US

California Wildfires Burn Nearly $2 Million Worth Of Historical Silicon Valley Documents

The wildfires in northern California destroyed a number of legendary documents valued at roughly $2 million, according to the Santa Rosa Press Democrat.

The highly prized, but essentially priceless files included archives of correspondence between William Hewlett and David Packard, the eponymous tech pioneers who created the famous electronics company Hewlett-Packard (HP) in 1938.

The documents, which amounted to more than 100 boxes worth of speeches, communications, and other writings, were appraised in 2005 at roughly $2 million. They were originally a part of a larger set of archives valued at $3.3 million. But many with knowledge of the unique documentation know that they’re of incalculable worth, since they tell a story of entrepreneurship that helped incite and establish a whole epicenter of commercial and technological innovation colloquially known today as Silicon Valley.

SANTA ROSA, CA -OCTOBER 15: A firefighter uses a drip torch to set a backfire to protect houses in Adobe Canyon during the Nuns Fire on October 15, 2017 near Santa Rosa, California. At least 40 people were killed while many are still missing, and at least 5,700 buildings have been destroyed since wildfires broke out a week ago. (Photo by David McNew/Getty Images)

SANTA ROSA, CA -OCTOBER 15: A firefighter uses a drip torch to set a backfire to protect houses in Adobe Canyon during the Nuns Fire on October 15, 2017 near Santa Rosa, California. At least 40 people were killed while many are still missing, and at least 5,700 buildings have been destroyed since wildfires broke out a week ago. (Photo by David McNew/Getty Images)

SANTA ROSA, CA - OCTOBER 23: Ben Hernandez Jr. (L) sifts through the remains of his Coffey Park home that was destroyed by the Tubbs Fire on October 23, 2017 in Santa Rosa, California. Residents are returning to their homes after a fast moving and deadly widlfire destroyed 8,400 structures and claimed the lives of at least 42 people. (Photo by Justin Sullivan/Getty Images)

SANTA ROSA, CA – OCTOBER 23: Ben Hernandez Jr. (L) sifts through the remains of his Coffey Park home that was destroyed by the Tubbs Fire on October 23, 2017 in Santa Rosa, California. Residents are returning to their homes after a fast moving and deadly widlfire destroyed 8,400 structures and claimed the lives of at least 42 people. (Photo by Justin Sullivan/Getty Images)

What seems to be most frustrating is that the archives were not long ago stored in facilities equipped with specialized vaults and flame retardants.

“A huge piece of American business history is gone,” Brad Whitworth, who had been an HP international affairs manager with oversight of the archives three decades ago, told the Press Democrat. HP had long been at the forefront of an industry “that has radically changed our world,” he continued.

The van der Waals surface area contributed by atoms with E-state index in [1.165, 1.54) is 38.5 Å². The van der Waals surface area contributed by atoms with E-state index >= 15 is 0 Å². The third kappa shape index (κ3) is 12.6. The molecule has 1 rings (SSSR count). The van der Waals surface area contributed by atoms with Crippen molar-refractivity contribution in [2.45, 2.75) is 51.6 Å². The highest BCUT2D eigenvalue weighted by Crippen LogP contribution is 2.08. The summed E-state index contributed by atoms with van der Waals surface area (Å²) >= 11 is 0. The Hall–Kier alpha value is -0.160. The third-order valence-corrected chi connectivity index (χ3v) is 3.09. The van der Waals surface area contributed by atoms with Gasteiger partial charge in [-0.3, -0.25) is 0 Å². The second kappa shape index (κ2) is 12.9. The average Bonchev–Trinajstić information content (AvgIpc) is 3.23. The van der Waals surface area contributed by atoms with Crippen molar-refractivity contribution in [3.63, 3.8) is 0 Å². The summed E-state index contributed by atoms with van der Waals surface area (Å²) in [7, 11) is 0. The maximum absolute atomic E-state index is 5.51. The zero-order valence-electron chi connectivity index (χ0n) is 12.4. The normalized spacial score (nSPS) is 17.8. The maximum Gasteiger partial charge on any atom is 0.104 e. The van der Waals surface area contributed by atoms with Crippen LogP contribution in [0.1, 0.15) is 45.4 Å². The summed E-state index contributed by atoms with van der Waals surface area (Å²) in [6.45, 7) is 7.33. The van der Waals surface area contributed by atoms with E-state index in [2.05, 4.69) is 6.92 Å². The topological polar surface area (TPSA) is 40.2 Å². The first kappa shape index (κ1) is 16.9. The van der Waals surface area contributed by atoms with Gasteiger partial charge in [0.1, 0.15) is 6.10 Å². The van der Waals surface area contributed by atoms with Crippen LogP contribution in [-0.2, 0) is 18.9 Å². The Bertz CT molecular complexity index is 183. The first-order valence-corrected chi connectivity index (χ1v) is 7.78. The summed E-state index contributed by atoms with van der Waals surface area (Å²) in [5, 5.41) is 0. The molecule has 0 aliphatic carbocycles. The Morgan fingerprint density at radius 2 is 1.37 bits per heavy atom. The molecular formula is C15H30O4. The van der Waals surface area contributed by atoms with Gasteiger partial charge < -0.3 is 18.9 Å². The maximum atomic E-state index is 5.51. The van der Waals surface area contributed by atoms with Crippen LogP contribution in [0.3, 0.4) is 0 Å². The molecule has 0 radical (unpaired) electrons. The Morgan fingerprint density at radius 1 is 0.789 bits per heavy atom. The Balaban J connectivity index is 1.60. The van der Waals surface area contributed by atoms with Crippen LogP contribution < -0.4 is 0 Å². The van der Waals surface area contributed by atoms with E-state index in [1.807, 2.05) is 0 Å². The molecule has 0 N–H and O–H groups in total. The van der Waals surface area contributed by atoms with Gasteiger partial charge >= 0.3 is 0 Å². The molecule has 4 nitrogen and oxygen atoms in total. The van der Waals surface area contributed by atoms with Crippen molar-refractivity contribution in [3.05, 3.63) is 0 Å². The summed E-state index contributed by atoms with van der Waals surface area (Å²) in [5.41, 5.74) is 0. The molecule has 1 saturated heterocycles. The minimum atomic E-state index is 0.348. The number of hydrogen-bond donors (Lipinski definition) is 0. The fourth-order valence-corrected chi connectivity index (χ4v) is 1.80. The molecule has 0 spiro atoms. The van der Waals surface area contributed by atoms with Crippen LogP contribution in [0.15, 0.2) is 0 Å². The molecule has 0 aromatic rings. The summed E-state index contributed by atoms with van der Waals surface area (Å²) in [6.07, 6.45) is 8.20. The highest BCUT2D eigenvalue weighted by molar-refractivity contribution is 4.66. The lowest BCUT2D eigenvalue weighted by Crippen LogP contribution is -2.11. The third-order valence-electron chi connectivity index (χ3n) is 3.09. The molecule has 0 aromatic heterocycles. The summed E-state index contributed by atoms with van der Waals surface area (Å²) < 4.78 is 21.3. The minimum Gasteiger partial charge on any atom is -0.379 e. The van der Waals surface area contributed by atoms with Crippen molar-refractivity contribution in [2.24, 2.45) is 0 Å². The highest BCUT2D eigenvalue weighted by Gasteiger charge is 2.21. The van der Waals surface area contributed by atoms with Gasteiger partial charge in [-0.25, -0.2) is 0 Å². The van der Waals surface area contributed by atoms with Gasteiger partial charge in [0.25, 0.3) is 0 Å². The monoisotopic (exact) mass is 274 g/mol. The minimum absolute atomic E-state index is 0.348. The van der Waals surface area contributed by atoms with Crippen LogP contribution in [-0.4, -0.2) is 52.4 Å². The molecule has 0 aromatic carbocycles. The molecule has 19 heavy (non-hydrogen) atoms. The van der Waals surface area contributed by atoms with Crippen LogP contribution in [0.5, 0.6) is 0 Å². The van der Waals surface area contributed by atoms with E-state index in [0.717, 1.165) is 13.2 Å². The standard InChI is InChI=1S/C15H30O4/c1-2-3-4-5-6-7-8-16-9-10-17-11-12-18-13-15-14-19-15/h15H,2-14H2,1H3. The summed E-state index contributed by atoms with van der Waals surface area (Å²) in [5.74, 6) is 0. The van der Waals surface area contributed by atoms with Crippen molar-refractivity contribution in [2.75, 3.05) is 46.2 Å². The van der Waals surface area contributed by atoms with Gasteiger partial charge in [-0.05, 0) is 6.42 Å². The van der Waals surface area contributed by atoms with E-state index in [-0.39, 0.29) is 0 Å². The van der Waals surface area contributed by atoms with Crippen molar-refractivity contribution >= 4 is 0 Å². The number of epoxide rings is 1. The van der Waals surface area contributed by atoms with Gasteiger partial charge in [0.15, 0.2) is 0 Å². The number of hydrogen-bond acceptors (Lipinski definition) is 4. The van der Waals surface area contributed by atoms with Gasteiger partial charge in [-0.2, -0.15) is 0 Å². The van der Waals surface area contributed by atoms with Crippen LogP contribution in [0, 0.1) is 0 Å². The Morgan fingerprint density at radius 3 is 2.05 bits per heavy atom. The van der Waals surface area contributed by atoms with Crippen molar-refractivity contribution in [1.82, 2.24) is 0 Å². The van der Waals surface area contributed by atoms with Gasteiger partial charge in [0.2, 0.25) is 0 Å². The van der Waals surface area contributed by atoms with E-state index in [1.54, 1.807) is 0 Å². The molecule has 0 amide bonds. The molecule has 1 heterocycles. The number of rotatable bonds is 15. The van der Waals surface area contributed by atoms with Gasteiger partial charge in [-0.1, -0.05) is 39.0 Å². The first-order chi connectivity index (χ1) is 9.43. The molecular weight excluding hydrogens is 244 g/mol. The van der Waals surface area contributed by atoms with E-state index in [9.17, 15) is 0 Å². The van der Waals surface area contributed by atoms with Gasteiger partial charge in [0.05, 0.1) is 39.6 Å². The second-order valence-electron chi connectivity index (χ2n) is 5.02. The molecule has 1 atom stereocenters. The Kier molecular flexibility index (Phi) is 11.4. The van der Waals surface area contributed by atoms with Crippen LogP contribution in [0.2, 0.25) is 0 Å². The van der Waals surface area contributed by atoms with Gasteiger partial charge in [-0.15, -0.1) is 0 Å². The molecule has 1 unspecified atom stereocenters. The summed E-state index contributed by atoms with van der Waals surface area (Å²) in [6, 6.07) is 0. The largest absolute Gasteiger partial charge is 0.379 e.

California has been dealing with really dangerous wildfires, as well as the serious and sometimes fatal results, for multiple months.

WRIGHTWOOD, CA - AUGUST 18: A firefighting helicopter pilot tries to stop flames close to jumping a ridge, even though the ridge is already painted red with fire retardant, above Cajon Boulevard at the Blue Cut Fire on August 18, 2016 near Wrightwood, California. (Photo by David McNew/Getty Images)

WRIGHTWOOD, CA – AUGUST 18: A firefighting helicopter pilot tries to stop flames close to jumping a ridge, even though the ridge is already painted red with fire retardant, above Cajon Boulevard at the Blue Cut Fire on August 18, 2016 near Wrightwood, California. (Photo by David McNew/Getty Images)

“This could easily have been prevented, and it’s a huge loss,” said Karen Lewis, the former HP staff archivist who was responsible for first collecting the historic materials, according to the Press Democrat.

The documents were transferred from allegedly more well-protected facilities in 2014 to Keysight Technologies, the world’s largest electronics measurement company that has HP roots.

A portion of Keysight’s campus was destroyed by wildfires, but a large majority survived the fires. (RELATED: Some Hobbyists’ Drones Are Interrupting Firefighting Efforts In Northern California, Says FAA)

The company denies allegations that it didn’t do all it could to safeguard the precious documents.

“Keysight took appropriate and responsible steps to protect the company archives, but the most destructive firestorm in state history prevented efforts to protect portions of the collection,” a spokesman told the Press Democrat. “This is a sad, unfortunate situation — like many others in Sonoma County now. This is a time to begin healing, not assigning blame.”

Follow Eric on Twitter

Send tips to [email protected].

Content created by The Daily Caller News Foundation is available without charge to any eligible news publisher that can provide a large audience. For licensing opportunities of our original content, please contact [email protected].